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Antti Salovaara <[log in to unmask]>
Wed, 11 Aug 2004 13:46:32 +0300
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         One-day Workshop at NordiCHI'04
       Tampere, Finland, Sunday 24 Oct 2004

As computers are proliferating our everyday environments, technology-
enthusiasts have envisioned that computers should work more together to
leverage a greater net benefit for users. Advances in input and output
technologies, low-power computing, intelligent middleware and operating
systems, and sensor and wireless networks form the technological backbone
of these visions. Even though much of the seminal research at places like
Xerox PARC sprung out of user-oriented concerns, most advances in this area
have not been driven by user needs. However, this is an increasingly
important area in HCI. Issues like privacy and trust, multitasking and
interruptions, personalization and configurability, and identity and roles
are receiving more and more attention. To address these issues, different
approaches to design have been put forward by prominent researchers.

Proactive computing believes in shadowing the user and inferring her
interests and capabilities, and using this knowledge to act on behalf of
(or pro) the user. The premise is that human behavior is regular enough to
be learned and predicted.

The proposed proactive services range from resource preparation and
optimisation to higher-level decision-making. It has been argued that
without proactivity, pervasive computing leads to a situation where the
user must monitor and control several computing processes simultaneously.
As users' cognitive resources are severely limited, the multitasking
situation easily results in disruption and loss of control.

Proactivity has, quite naturally, provoked critical voices from the HCI
society. Depriving the user from control does indeed run counter to the
heuristics of interaction design that aim for user empowerment and control.
Several novel HCI questions have risen that are specific to the proactive
computing endeavour and need to be solved. The workshop seeks high quality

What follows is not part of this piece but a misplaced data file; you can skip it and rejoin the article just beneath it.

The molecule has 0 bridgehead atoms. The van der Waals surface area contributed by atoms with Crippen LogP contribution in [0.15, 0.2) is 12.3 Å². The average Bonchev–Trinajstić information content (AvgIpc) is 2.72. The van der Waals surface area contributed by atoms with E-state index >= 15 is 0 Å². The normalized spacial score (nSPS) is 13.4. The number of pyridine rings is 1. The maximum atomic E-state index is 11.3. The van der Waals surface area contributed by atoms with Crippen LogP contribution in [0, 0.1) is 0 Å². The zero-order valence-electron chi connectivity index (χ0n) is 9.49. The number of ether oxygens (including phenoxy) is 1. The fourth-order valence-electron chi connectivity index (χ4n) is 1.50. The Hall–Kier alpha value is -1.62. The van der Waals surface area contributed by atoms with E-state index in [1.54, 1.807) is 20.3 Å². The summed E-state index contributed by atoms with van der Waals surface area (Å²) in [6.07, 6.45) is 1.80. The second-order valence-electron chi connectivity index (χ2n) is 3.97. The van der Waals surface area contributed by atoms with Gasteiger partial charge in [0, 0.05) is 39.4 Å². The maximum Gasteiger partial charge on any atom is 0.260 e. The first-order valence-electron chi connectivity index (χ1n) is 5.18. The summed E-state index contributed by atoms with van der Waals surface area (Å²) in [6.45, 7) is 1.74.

papers related to all aspects of proactivity and human-computer
interaction. The topics to be contributed to at the workshop include, but
are not limited to:

- User needs for proactive computing. What is proactivity good
  for, and what is it not suitable for?
- Trust. What is required for the user to trust in a computer
  working on behalf of her?
- Representing proactive logic. Representing and visualizing
  the proactive logic is essential for design goals like transparency,
  veridicality, and predictability.
- User control. What are the best means for controlling proactive
  computers and agents?
- UI Design. What kind of manipulation and feedback mechanisms do
  users need, at what levels, how often, and how should feedback be
  manifested? How can we design user interfaces that take advantage of
  all the human senses, as well as our inherent skills in moving about
  in the real world and manipulating real things?
- User-centered design processes for proactive systems. Are there
  special requirements stemming from proactivity for user-centered
  design processes?

Goals of the workshop are 1) to elicit critical conditions and requirements
for successful proactivity, 2) to explore design implications, 3) to bring
together people in different disciplines to discuss and address the issue,
and 4) to bring together researchers and practitioners to better inform
both research and practice.

The workshop will provide a forum for researchers and practitioners
interested in HCI aspects of proactivity to present their work and ideas.
On one hand, researchers would provide views of their own and their
respective discipline's contribution to understanding of the issues. On the
other hand, it is expected that practitioners could, based on their
experience, consider identifying requirements and designs for proactive
systems and provide insights and scenarios from the industry. We envisage a
number of participants of around 15, although some limited places may be
available for people who have not submitted papers.

The workshop organizers intend to publish workshop proceedings from the
papers accepted to the workshop and prepare a poster to be presented in the
conference based on the lessons learned during the workshop. We will
approach a journal publisher to propose a special issue on the workshop

We invite papers (4-8 pages) formatted according to the ACM template (as
available at
Submissions should be sent to directly to the organizers.

All papers will be selected on the basis of their relevance, quality and
ability to stimulate discussion.

New submission deadline:     August 30
Notification of acceptance:  September 6
Camera-ready papers:         September 13, 2004

Details may change. The latest information can be found from the workshop
website at

Peter Ljungstrand*, Antti Oulasvirta**, and Antti Salovaara**

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{antti.oulasvirta, [log in to unmask]

*  PLAY, Interactive Institute, Interaction Design,
   Chalmers University of Technology, Sweden
** Helsinki Institute for Information Technology, Finland